With time-limits for Operation Marquês extended yet again to at least the end of April, Público has tried to put a new spin on this shaggy dog story of ‘justice’ Portuguese-style by saying that the courts have made “at least €17,000 from José Sócrates” so far.
The amount has nothing to do with the fees the former prime minister will have been paying his legal team.
It has to do with fines handed out for defence lawyers’ failing to meet certain legal limits in answering judicial decisions, and for charges levelled over appeals that Sócrates has consistently lost.
“The ex-prime minister has become a good source of income for Portuguese justice”, explains Público, listing the appeals which come to 33 since 2015.
But Sócrates has not actually had to spend the money yet, “as with all penal processes, the bill only gets to the defendant at the end of the case”, says the paper – at which point he will have to pay up “whether he wins or loses”.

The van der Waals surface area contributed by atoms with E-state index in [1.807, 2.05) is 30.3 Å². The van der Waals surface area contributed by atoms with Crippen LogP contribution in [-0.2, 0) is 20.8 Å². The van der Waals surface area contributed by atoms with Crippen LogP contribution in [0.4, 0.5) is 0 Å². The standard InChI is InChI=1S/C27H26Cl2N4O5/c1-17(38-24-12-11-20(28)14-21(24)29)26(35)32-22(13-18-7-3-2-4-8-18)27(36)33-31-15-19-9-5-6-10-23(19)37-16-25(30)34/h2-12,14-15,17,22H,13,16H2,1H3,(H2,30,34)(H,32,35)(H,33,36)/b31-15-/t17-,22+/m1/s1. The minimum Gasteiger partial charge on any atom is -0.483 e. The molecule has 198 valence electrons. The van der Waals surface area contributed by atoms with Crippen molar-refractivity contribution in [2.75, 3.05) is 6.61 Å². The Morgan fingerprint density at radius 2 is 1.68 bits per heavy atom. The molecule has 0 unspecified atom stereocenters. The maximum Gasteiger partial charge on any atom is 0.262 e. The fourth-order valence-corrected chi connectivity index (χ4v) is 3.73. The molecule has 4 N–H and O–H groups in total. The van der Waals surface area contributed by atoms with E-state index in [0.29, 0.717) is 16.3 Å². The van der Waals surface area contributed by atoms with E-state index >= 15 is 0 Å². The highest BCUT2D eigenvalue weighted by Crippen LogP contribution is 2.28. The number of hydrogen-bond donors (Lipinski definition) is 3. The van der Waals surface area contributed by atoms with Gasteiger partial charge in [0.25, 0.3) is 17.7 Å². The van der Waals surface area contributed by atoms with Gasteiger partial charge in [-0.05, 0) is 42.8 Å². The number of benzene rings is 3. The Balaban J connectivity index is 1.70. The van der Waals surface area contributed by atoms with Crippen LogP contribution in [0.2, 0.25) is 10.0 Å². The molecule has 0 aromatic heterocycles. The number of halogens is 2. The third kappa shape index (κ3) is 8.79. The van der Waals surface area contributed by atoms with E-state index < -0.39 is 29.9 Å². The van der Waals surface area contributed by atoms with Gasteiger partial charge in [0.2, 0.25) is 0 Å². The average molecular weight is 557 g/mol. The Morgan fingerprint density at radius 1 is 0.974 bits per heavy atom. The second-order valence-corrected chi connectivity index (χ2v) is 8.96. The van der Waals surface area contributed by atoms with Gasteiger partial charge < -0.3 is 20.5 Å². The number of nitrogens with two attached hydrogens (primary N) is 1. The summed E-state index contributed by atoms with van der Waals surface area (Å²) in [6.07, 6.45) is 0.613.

It is likely that “a very long time will pass before Justice presents the former prime minister with his final bill”, Público adds, stressing that “only if the case is archived before it gets to court will José Sócrates have to pay sooner”.
That last sentence is telling in that the issue of Marquês being archived before it gets to trial has not been raised for some time. Initially, when Sócrates’ was in Évora jail, the possibility of an eventual archival was on everyone’s lips.
Needless to say Sócrates’ defence team has reacted with disgust at the latest extension on limits they consider already hugely exceeded, saying they will be challenging the Attorney General’s decision for being “illegitimate, unreasonable and illegal”.
This is the fifth time that Marquês’ limits have been extended, explains Expresso in its story this afternoon quoting a statement by lawyers João Araújo and Pedro Delille in which they vow to use “all legal means” possible to mount their next challenge.